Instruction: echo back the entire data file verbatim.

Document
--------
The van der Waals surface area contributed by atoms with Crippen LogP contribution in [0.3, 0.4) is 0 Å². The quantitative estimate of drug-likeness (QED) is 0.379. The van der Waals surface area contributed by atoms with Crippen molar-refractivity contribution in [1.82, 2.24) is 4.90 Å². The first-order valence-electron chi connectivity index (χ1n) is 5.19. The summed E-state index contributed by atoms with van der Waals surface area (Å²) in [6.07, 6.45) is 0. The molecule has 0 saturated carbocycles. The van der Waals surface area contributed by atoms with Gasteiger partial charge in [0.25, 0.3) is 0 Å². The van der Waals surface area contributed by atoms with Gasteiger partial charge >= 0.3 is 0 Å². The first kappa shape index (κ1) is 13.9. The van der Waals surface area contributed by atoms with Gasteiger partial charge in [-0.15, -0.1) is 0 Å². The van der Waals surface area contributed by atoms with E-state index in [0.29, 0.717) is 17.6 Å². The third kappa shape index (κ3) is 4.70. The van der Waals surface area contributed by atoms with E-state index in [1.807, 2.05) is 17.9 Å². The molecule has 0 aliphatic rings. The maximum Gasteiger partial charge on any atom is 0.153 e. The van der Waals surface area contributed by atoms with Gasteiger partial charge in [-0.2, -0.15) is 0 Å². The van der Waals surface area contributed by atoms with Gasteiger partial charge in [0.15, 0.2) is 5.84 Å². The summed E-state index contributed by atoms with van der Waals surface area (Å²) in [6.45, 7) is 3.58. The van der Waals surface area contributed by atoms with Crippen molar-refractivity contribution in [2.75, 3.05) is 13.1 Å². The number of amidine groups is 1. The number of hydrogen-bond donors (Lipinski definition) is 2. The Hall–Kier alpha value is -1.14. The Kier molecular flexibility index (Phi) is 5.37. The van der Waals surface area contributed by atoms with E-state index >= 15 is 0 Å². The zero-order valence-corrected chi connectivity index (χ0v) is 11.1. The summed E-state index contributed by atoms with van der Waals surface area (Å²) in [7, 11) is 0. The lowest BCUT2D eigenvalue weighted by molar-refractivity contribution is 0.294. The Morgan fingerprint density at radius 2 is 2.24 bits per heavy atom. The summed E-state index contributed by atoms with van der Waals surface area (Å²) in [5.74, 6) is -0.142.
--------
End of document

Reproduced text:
The van der Waals surface area contributed by atoms with Crippen LogP contribution in [0.3, 0.4) is 0 Å². The quantitative estimate of drug-likeness (QED) is 0.379. The van der Waals surface area contributed by atoms with Crippen molar-refractivity contribution in [1.82, 2.24) is 4.90 Å². The first-order valence-electron chi connectivity index (χ1n) is 5.19. The summed E-state index contributed by atoms with van der Waals surface area (Å²) in [6.07, 6.45) is 0. The molecule has 0 saturated carbocycles. The van der Waals surface area contributed by atoms with Gasteiger partial charge in [0.25, 0.3) is 0 Å². The van der Waals surface area contributed by atoms with Gasteiger partial charge >= 0.3 is 0 Å². The first kappa shape index (κ1) is 13.9. The van der Waals surface area contributed by atoms with Gasteiger partial charge in [-0.15, -0.1) is 0 Å². The van der Waals surface area contributed by atoms with E-state index in [0.29, 0.717) is 17.6 Å². The third kappa shape index (κ3) is 4.70. The van der Waals surface area contributed by atoms with E-state index in [1.807, 2.05) is 17.9 Å². The molecule has 0 aliphatic rings. The maximum Gasteiger partial charge on any atom is 0.153 e. The van der Waals surface area contributed by atoms with Gasteiger partial charge in [-0.2, -0.15) is 0 Å². The van der Waals surface area contributed by atoms with Gasteiger partial charge in [0.15, 0.2) is 5.84 Å². The summed E-state index contributed by atoms with van der Waals surface area (Å²) in [6.45, 7) is 3.58. The van der Waals surface area contributed by atoms with Crippen molar-refractivity contribution in [2.75, 3.05) is 13.1 Å². The number of amidine groups is 1. The number of hydrogen-bond donors (Lipinski definition) is 2. The Hall–Kier alpha value is -1.14. The Kier molecular flexibility index (Phi) is 5.37. The van der Waals surface area contributed by atoms with E-state index >= 15 is 0 Å². The zero-order valence-corrected chi connectivity index (χ0v) is 11.1. The summed E-state index contributed by atoms with van der Waals surface area (Å²) in [7, 11) is 0. The lowest BCUT2D eigenvalue weighted by molar-refractivity contribution is 0.294. The Morgan fingerprint density at radius 2 is 2.24 bits per heavy atom. The summed E-state index contributed by atoms with van der Waals surface area (Å²) in [5.74, 6) is -0.142.